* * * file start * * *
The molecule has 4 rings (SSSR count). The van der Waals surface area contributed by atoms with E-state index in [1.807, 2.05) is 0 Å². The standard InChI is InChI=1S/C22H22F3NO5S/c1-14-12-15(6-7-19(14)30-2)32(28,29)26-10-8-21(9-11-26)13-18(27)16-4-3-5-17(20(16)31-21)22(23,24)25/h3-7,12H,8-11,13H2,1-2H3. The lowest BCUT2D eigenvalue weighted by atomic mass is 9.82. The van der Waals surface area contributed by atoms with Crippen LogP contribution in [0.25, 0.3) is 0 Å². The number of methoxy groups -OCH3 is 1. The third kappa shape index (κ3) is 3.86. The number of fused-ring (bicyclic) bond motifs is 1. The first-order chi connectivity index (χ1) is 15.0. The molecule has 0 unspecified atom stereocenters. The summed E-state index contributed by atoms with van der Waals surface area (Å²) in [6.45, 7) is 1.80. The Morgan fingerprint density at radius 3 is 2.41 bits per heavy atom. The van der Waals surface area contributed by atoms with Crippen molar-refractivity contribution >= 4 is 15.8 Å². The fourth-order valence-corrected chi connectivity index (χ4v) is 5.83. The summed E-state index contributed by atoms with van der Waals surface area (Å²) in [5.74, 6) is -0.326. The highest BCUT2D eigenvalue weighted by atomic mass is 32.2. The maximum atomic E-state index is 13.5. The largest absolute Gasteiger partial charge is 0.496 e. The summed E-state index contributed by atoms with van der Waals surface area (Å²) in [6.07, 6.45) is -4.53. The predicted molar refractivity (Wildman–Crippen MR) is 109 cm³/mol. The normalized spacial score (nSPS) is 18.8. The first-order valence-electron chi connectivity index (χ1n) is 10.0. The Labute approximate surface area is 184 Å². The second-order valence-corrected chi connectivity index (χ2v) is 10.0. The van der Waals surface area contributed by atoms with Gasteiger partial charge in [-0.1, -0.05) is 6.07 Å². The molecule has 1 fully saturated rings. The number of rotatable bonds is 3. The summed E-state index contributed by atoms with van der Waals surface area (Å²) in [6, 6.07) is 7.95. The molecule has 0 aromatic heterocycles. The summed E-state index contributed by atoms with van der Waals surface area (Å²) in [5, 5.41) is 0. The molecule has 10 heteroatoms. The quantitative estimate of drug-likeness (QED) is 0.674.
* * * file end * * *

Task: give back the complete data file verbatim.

The molecule has 4 rings (SSSR count). The van der Waals surface area contributed by atoms with E-state index in [1.807, 2.05) is 0 Å². The standard InChI is InChI=1S/C22H22F3NO5S/c1-14-12-15(6-7-19(14)30-2)32(28,29)26-10-8-21(9-11-26)13-18(27)16-4-3-5-17(20(16)31-21)22(23,24)25/h3-7,12H,8-11,13H2,1-2H3. The lowest BCUT2D eigenvalue weighted by atomic mass is 9.82. The van der Waals surface area contributed by atoms with Crippen LogP contribution in [0.25, 0.3) is 0 Å². The number of methoxy groups -OCH3 is 1. The third kappa shape index (κ3) is 3.86. The number of fused-ring (bicyclic) bond motifs is 1. The first-order chi connectivity index (χ1) is 15.0. The molecule has 0 unspecified atom stereocenters. The summed E-state index contributed by atoms with van der Waals surface area (Å²) in [6.45, 7) is 1.80. The Morgan fingerprint density at radius 3 is 2.41 bits per heavy atom. The van der Waals surface area contributed by atoms with Crippen molar-refractivity contribution >= 4 is 15.8 Å². The fourth-order valence-corrected chi connectivity index (χ4v) is 5.83. The summed E-state index contributed by atoms with van der Waals surface area (Å²) in [5.74, 6) is -0.326. The highest BCUT2D eigenvalue weighted by atomic mass is 32.2. The maximum atomic E-state index is 13.5. The largest absolute Gasteiger partial charge is 0.496 e. The summed E-state index contributed by atoms with van der Waals surface area (Å²) in [6.07, 6.45) is -4.53. The predicted molar refractivity (Wildman–Crippen MR) is 109 cm³/mol. The normalized spacial score (nSPS) is 18.8. The first-order valence-electron chi connectivity index (χ1n) is 10.0. The Labute approximate surface area is 184 Å². The second-order valence-corrected chi connectivity index (χ2v) is 10.0. The van der Waals surface area contributed by atoms with Gasteiger partial charge in [-0.1, -0.05) is 6.07 Å². The molecule has 1 fully saturated rings. The number of rotatable bonds is 3. The summed E-state index contributed by atoms with van der Waals surface area (Å²) in [6, 6.07) is 7.95. The molecule has 0 aromatic heterocycles. The summed E-state index contributed by atoms with van der Waals surface area (Å²) in [5, 5.41) is 0. The molecule has 10 heteroatoms. The quantitative estimate of drug-likeness (QED) is 0.674.